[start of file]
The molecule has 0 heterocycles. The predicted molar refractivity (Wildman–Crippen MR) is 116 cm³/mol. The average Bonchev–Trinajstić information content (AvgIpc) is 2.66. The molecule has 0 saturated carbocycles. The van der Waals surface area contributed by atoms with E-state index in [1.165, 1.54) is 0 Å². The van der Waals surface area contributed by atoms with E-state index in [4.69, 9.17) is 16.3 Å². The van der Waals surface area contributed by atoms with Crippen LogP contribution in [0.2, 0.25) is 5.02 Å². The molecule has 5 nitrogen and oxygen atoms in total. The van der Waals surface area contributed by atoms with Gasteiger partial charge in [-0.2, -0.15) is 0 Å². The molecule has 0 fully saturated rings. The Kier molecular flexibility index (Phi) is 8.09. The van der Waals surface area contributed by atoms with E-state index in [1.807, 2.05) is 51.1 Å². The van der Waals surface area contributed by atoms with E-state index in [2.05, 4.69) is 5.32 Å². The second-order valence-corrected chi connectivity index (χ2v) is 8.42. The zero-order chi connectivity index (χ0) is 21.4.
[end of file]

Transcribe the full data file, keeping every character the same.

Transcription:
The molecule has 0 heterocycles. The predicted molar refractivity (Wildman–Crippen MR) is 116 cm³/mol. The average Bonchev–Trinajstić information content (AvgIpc) is 2.66. The molecule has 0 saturated carbocycles. The van der Waals surface area contributed by atoms with E-state index in [1.165, 1.54) is 0 Å². The van der Waals surface area contributed by atoms with E-state index in [4.69, 9.17) is 16.3 Å². The van der Waals surface area contributed by atoms with Crippen LogP contribution in [0.2, 0.25) is 5.02 Å². The molecule has 5 nitrogen and oxygen atoms in total. The van der Waals surface area contributed by atoms with Gasteiger partial charge in [-0.2, -0.15) is 0 Å². The molecule has 0 fully saturated rings. The Kier molecular flexibility index (Phi) is 8.09. The van der Waals surface area contributed by atoms with E-state index in [1.807, 2.05) is 51.1 Å². The van der Waals surface area contributed by atoms with E-state index in [2.05, 4.69) is 5.32 Å². The second-order valence-corrected chi connectivity index (χ2v) is 8.42. The zero-order chi connectivity index (χ0) is 21.4.